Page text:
Reckless Yellowstone visitor corners bison during the rut while carrying baby

Bull bison sniffing the air during the rut
(Image credit: Getty)

A man visiting Yellowstone National Park decided to sneak around a corner to get a closer look at one of the park's bison, while carrying his young child in his arms. The incident was caught on camera by a shocked park visitor,, who shared a video of the pair on Instagram.

The National Park Service (NPS) warns people to always stay at least 25 yards (23 meters) from bison when hiking in the park, and that's particularly true during late summer and early fall, which is the animals' mating season. During this period, known as the rut, males can be particularly unpredictable and more prone to aggression than usual.

Several people have been attacked by bison at US National Parks in recent weeks, including two women who were hospitalized with serious abdominal injuries after being gored.

The National Park Service Biological Resources Division (BRD) in Fort Collins, Colorado, explains that the rut lasts from June to September, with most activity happening in July and August. A female will only mate with one male during this period, but a male will mate with multiple females.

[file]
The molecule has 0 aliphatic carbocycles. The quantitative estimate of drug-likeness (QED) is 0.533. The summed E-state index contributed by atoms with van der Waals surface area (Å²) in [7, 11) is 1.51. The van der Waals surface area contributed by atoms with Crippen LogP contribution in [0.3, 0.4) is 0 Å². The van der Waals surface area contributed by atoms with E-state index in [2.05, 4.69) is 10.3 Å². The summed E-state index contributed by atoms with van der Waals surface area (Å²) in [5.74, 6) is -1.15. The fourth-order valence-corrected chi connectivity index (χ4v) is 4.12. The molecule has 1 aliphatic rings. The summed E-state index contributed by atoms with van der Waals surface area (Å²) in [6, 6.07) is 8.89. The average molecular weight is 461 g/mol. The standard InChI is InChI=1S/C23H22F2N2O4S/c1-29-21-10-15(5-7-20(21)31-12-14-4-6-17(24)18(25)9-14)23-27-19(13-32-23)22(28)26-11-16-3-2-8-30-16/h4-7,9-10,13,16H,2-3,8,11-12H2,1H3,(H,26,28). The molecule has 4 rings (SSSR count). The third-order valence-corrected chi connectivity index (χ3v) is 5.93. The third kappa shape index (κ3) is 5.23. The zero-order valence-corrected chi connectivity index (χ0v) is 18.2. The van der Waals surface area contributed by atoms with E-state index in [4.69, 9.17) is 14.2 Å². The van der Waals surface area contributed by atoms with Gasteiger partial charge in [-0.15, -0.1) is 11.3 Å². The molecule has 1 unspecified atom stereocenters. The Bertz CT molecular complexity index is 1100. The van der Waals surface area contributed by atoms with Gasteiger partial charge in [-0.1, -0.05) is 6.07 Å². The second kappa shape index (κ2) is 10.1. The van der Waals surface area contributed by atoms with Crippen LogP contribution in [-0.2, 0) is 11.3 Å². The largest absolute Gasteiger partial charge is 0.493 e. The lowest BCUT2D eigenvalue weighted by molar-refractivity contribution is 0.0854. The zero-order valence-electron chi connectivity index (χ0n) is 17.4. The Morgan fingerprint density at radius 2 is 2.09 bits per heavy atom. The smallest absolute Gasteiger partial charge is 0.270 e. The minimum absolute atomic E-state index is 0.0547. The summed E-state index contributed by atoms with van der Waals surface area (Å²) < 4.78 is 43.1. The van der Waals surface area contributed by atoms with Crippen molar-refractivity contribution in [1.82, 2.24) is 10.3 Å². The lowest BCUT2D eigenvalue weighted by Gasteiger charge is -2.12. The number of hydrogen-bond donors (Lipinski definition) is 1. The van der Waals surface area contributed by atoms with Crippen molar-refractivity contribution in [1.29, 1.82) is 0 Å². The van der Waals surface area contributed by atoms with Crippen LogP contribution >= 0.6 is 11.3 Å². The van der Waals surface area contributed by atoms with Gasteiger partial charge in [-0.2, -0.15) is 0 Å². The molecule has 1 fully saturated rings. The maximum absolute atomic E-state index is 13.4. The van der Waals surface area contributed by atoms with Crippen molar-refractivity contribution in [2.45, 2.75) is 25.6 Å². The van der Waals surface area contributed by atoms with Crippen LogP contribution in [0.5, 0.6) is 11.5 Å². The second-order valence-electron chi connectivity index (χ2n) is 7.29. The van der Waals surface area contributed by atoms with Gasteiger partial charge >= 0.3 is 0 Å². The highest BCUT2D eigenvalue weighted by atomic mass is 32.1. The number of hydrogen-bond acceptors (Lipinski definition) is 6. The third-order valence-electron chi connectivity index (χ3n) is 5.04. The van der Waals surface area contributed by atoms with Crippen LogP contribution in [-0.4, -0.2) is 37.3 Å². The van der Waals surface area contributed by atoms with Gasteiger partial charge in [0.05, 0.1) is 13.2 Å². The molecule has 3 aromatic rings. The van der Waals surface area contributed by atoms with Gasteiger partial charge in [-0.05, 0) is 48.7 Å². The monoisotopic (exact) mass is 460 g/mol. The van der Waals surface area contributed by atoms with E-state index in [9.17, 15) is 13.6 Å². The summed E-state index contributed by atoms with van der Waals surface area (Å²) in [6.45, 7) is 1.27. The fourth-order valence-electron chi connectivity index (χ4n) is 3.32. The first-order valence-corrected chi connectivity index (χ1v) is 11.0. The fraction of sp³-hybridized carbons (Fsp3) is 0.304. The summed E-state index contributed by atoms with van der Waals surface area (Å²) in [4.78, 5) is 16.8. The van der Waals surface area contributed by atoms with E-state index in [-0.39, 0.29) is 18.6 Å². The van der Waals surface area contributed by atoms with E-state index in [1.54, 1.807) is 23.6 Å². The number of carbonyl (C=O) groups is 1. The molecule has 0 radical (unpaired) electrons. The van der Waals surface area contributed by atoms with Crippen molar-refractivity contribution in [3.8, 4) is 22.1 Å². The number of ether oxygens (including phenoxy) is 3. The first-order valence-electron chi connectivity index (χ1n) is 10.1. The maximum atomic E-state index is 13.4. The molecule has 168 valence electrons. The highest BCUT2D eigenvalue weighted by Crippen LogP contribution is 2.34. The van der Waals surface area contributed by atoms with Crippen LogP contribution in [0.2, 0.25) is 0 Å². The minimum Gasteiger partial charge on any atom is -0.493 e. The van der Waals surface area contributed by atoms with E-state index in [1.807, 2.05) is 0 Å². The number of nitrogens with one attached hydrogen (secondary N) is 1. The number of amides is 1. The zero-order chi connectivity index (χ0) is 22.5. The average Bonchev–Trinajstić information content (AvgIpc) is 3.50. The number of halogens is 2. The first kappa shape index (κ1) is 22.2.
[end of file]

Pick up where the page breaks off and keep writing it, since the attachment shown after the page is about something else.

"Beginning in early June as the breeding activities start, mature bulls will join mixed-sex groups to compete for mating opportunities," says the BRD in its regular Bison Bellows feature on the NPS website. "This is when the mood changes and the deep bellows of bull bison can be heard across the landscape."

During this time, males will begin to court females and show dominance through behavior like wallowing, which can kick up great clouds of dust that obscure the whole herd. Their body language also changes, with tails held high in a question mark shape signalling a threat or challenge.

"The rut is an exciting time of year," says the BRD. "Bellows fill the air, the group buzzes with activity, and male-male clashes can be seen."

Keep yourself safe

The NPS explains that it's important to keep your distance at all times both for your own safety, and that of the wildlife. Animals that attack people may be euthanized for public safety.

"Never approach or pursue an animal to take its picture: use binoculars or telephoto lenses to get a better view," the service says. "If an animal moves closer to you, back away to maintain a safe distance. If you cause an animal to move, you're too close. It's illegal to willfully remain near or approach wildlife, including birds, within any distance that disturbs or displaces the animal."

For more tips on how to keep yourself and your family safe while enjoying wildlife, see our guides how to avoid being gored by a bison and wildlife safety: eight tips for unexpected encounters.

Cat Ellis

Cat is the editor of Advnture, She’s been a journalist for 15 years, and was fitness and wellbeing editor on TechRadar before joining the Advnture team in 2022. She’s a UK Athletics qualified run leader, and in her spare time enjoys nothing more than lacing up her shoes and hitting the roads and trails (the muddier, the better), usually wearing at least two sports watches.